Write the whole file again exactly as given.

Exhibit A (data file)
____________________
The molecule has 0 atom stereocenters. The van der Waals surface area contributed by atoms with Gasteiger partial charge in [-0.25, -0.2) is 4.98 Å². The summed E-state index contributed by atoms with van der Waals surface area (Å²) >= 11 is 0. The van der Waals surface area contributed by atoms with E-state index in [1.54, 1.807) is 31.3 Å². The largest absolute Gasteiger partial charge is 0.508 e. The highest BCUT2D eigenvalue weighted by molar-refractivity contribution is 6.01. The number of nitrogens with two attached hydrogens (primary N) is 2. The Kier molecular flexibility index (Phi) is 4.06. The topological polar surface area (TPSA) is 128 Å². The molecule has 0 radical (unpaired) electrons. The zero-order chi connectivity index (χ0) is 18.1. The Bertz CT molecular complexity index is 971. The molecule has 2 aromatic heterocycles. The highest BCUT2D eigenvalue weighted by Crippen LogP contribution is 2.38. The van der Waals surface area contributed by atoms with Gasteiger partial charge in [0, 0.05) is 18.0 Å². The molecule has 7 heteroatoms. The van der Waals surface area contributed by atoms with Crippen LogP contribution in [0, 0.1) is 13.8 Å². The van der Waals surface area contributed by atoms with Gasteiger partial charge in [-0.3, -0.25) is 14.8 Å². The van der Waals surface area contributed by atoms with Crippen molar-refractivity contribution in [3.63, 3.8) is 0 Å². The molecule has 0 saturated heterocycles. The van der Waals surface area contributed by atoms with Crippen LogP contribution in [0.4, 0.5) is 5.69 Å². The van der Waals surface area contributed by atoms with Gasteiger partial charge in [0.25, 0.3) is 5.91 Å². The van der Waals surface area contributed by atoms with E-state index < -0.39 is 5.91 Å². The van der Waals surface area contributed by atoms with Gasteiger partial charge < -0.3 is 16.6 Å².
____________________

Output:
The molecule has 0 atom stereocenters. The van der Waals surface area contributed by atoms with Gasteiger partial charge in [-0.25, -0.2) is 4.98 Å². The summed E-state index contributed by atoms with van der Waals surface area (Å²) >= 11 is 0. The van der Waals surface area contributed by atoms with E-state index in [1.54, 1.807) is 31.3 Å². The largest absolute Gasteiger partial charge is 0.508 e. The highest BCUT2D eigenvalue weighted by molar-refractivity contribution is 6.01. The number of nitrogens with two attached hydrogens (primary N) is 2. The Kier molecular flexibility index (Phi) is 4.06. The topological polar surface area (TPSA) is 128 Å². The molecule has 0 radical (unpaired) electrons. The zero-order chi connectivity index (χ0) is 18.1. The Bertz CT molecular complexity index is 971. The molecule has 2 aromatic heterocycles. The highest BCUT2D eigenvalue weighted by Crippen LogP contribution is 2.38. The van der Waals surface area contributed by atoms with Gasteiger partial charge in [0, 0.05) is 18.0 Å². The molecule has 7 heteroatoms. The van der Waals surface area contributed by atoms with Crippen LogP contribution in [0, 0.1) is 13.8 Å². The van der Waals surface area contributed by atoms with Gasteiger partial charge in [-0.3, -0.25) is 14.8 Å². The van der Waals surface area contributed by atoms with Crippen molar-refractivity contribution in [3.63, 3.8) is 0 Å². The molecule has 0 saturated heterocycles. The van der Waals surface area contributed by atoms with Crippen LogP contribution in [0.4, 0.5) is 5.69 Å². The van der Waals surface area contributed by atoms with Gasteiger partial charge in [0.25, 0.3) is 5.91 Å². The van der Waals surface area contributed by atoms with E-state index < -0.39 is 5.91 Å². The van der Waals surface area contributed by atoms with Gasteiger partial charge < -0.3 is 16.6 Å².